Born in Minneapolis, Minnesota, Jacob Wenerbegan woodworking at a very young age. With tutelage from both his father and grandfather, he spent many a night in the basement shop perfecting his craft. His father, a machinist, introduced him to the world of metalwork, expanding his repertoire of design tools. A passion for aesthetics was cultivated by yearly summer vacations to Manhattan’s Upper East Side with his mother. Formal training came in the form of a degree in Architecture from the University of Kansas. However, while in school, Jacob realized that he was not using the university’s workshops for school projects, rather, to build his own furniture.
Tell us a little bit about yourself and what you do. In 3 words: I make stuff. But to elaborate, I like to think of myself as an editor. I don’t aim to change the world of design with radical furniture—rather, I take elements of great things I experience and mold them into something new. So you’ll see work with the sleek proportions of midcentury modern, mixed with the book matched grain of European art deco, with a splash of raw steel to give it an industrial edge.
What are some recent, upcoming or current projects you are working on? I launch new collections every 9-12 months, so recently I’ve been working on the newest collection which should launch June/July. Should be some exciting new work as part of it.
What are you currently watching on Netflix/what’s on your Netflix queue? Just “marathoned” all of Arrested Development. It was just silly enough to keep me going.
What is one of the bigger challenges you and/or other designers are struggling with these days and how do you see it developing? I think one of the biggest challenges I’ve found is trying to find ways to separate my work from others—we’re lucky enough to be in the midst of a “handcrafted movement”, and there are myriad great craftsmen making some stunning work—but sometimes it all seems to blend together. The real trick is to set your work apart in a creative, yet elegant way.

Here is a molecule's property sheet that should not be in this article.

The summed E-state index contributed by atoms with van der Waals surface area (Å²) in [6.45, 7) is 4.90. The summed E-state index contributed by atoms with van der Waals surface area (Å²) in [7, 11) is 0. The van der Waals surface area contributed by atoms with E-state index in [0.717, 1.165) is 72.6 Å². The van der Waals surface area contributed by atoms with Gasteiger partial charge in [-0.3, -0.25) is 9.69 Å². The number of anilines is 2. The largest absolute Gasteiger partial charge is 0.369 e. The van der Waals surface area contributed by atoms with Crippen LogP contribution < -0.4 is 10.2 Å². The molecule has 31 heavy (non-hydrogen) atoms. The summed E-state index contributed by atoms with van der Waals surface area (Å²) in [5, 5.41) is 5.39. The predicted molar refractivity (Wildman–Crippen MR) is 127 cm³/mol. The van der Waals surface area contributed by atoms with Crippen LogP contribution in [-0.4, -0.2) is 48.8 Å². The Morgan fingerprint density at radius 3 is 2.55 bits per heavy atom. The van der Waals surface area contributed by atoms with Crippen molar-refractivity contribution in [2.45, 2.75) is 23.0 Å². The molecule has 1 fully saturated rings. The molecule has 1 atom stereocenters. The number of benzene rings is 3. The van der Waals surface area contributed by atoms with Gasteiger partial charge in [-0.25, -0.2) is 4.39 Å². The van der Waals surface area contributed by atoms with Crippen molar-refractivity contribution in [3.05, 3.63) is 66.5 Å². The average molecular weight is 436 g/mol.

How did your interest in art or design begin? I was very young—younger than I can even remember. My mother exposed me to a lot of art, theater, and music as a child. We would take summer trips to Manhattan to visit my grandparents (we lived in Minnesota), and I remember being in love with the artistic vibrance of the city.
How has living in Chicago affected your design practice? Chicago is a great place to be a maker—we’ve not only got a great design and art community to support us creatively, but we also have the industrial infrastructure to support the manufacturing side; from material suppliers to industrial machining and metal finishing.
What products or companies are you interested in right now? Weiss Watch company in Los Angeles—I have a love for mechanical watches, and I’m really excited to see an American company making great looking timepieces.
What materials do you use in your work and what is your process like? I work primarily in wood and steel. Walnut is the current trend, which is nice, because it’s great to work with. I try and do some unexpected things like oxidizing it so it takes on a purplish black tone, just to keep things different. A design usually starts with an idea from that ether when I’m in that in-between stage of awake and sleep. It then goes through numerous sketches, models, then on to full-scale prototypes. The vast majority of them never make it past a sketch—they can’t all be zingers.
Tell us a joke. How do you catch a unique duck? Unique up on it. How do you catch a tame duck? Tame way, unique up on it.
What is your snack/beverage of choice when working in your studio? Black Coffee and biscotti.
What do you do when you’re not designing? Traveling, working on our fixer-upper craftsman style house, and playing with our 6 month old daughter.
Any current or upcoming shows we should know about ? The Dock 6 Design and Art 7, which will be happening May 9/10th. It’s a big open house for all the shops in my building (4200 W. Diversey).
If you hadn’t become a designer what do you think you’d be doing? I’d probably be in the auto industry—I’ve had a lifelong love of cars, and am currently in the (very long) process of restoring an old Porsche from the frame up.
What are you listening to right now? Lots of early Elvis Costello and Bowie, and Chance the Rapper.
What is your ideal studio situation/workspace? Almost exactly what I have now: tons of light, raw, open. It’s the perfect place to make a lot of noise and dust. Now, if only it wasn’t on the third floor…